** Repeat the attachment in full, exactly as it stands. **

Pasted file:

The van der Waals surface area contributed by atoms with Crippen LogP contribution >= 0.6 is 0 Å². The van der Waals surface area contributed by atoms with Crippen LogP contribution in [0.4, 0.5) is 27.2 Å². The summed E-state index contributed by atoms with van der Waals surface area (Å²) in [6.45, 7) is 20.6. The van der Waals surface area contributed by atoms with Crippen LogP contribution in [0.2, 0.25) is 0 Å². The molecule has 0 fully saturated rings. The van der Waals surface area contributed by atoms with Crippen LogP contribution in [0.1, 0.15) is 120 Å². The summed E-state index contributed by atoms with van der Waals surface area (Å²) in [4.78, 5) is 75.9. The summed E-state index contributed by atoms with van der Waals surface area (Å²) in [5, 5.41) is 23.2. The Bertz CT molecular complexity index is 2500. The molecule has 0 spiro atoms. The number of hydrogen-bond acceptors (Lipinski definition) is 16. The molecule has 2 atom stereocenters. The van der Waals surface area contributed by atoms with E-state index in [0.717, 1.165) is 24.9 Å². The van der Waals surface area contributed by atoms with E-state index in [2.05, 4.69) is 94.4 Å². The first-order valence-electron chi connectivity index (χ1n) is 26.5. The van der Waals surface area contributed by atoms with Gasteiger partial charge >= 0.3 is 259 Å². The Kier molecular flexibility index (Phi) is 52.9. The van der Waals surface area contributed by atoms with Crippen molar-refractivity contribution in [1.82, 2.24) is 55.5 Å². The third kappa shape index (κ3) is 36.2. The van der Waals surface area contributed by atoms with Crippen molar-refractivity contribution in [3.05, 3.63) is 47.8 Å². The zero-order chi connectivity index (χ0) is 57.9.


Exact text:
The van der Waals surface area contributed by atoms with Crippen LogP contribution >= 0.6 is 0 Å². The van der Waals surface area contributed by atoms with Crippen LogP contribution in [0.4, 0.5) is 27.2 Å². The summed E-state index contributed by atoms with van der Waals surface area (Å²) in [6.45, 7) is 20.6. The van der Waals surface area contributed by atoms with Crippen LogP contribution in [0.2, 0.25) is 0 Å². The molecule has 0 fully saturated rings. The van der Waals surface area contributed by atoms with Crippen LogP contribution in [0.1, 0.15) is 120 Å². The summed E-state index contributed by atoms with van der Waals surface area (Å²) in [4.78, 5) is 75.9. The summed E-state index contributed by atoms with van der Waals surface area (Å²) in [5, 5.41) is 23.2. The Bertz CT molecular complexity index is 2500. The molecule has 0 spiro atoms. The number of hydrogen-bond acceptors (Lipinski definition) is 16. The molecule has 2 atom stereocenters. The van der Waals surface area contributed by atoms with E-state index in [0.717, 1.165) is 24.9 Å². The van der Waals surface area contributed by atoms with E-state index in [2.05, 4.69) is 94.4 Å². The first-order valence-electron chi connectivity index (χ1n) is 26.5. The van der Waals surface area contributed by atoms with Gasteiger partial charge >= 0.3 is 259 Å². The Kier molecular flexibility index (Phi) is 52.9. The van der Waals surface area contributed by atoms with Crippen molar-refractivity contribution in [1.82, 2.24) is 55.5 Å². The third kappa shape index (κ3) is 36.2. The van der Waals surface area contributed by atoms with Crippen molar-refractivity contribution in [3.05, 3.63) is 47.8 Å². The zero-order chi connectivity index (χ0) is 57.9.